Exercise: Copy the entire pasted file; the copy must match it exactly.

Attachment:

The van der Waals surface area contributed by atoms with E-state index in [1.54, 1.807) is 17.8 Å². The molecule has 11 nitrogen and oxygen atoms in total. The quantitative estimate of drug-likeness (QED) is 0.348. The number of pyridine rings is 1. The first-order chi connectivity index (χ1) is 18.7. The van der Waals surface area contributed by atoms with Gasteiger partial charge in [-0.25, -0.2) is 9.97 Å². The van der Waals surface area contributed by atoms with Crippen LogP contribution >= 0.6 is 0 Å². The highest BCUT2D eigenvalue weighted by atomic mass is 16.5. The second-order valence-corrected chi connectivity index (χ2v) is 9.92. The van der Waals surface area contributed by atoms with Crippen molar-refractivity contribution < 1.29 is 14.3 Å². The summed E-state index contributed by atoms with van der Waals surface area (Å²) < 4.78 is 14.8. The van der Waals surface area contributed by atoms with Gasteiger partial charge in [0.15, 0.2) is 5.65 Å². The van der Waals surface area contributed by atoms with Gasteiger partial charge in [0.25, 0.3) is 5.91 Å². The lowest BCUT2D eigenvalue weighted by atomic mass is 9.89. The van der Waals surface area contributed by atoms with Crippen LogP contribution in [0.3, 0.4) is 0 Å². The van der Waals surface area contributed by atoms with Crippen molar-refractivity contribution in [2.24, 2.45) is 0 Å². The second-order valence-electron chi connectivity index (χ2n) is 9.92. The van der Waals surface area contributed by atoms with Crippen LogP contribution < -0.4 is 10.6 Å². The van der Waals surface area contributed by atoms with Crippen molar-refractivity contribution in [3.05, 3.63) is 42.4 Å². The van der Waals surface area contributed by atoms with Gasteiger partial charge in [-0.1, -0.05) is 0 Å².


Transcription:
The van der Waals surface area contributed by atoms with E-state index in [1.54, 1.807) is 17.8 Å². The molecule has 11 nitrogen and oxygen atoms in total. The quantitative estimate of drug-likeness (QED) is 0.348. The number of pyridine rings is 1. The first-order chi connectivity index (χ1) is 18.7. The van der Waals surface area contributed by atoms with Gasteiger partial charge in [-0.25, -0.2) is 9.97 Å². The van der Waals surface area contributed by atoms with Crippen LogP contribution >= 0.6 is 0 Å². The highest BCUT2D eigenvalue weighted by atomic mass is 16.5. The second-order valence-corrected chi connectivity index (χ2v) is 9.92. The van der Waals surface area contributed by atoms with Crippen molar-refractivity contribution < 1.29 is 14.3 Å². The summed E-state index contributed by atoms with van der Waals surface area (Å²) < 4.78 is 14.8. The van der Waals surface area contributed by atoms with Gasteiger partial charge in [0.15, 0.2) is 5.65 Å². The van der Waals surface area contributed by atoms with Gasteiger partial charge in [0.25, 0.3) is 5.91 Å². The lowest BCUT2D eigenvalue weighted by atomic mass is 9.89. The van der Waals surface area contributed by atoms with Crippen LogP contribution in [0.3, 0.4) is 0 Å². The van der Waals surface area contributed by atoms with Crippen molar-refractivity contribution in [2.24, 2.45) is 0 Å². The second-order valence-electron chi connectivity index (χ2n) is 9.92. The van der Waals surface area contributed by atoms with Crippen LogP contribution < -0.4 is 10.6 Å². The van der Waals surface area contributed by atoms with Crippen molar-refractivity contribution in [3.05, 3.63) is 42.4 Å². The van der Waals surface area contributed by atoms with Gasteiger partial charge in [-0.1, -0.05) is 0 Å².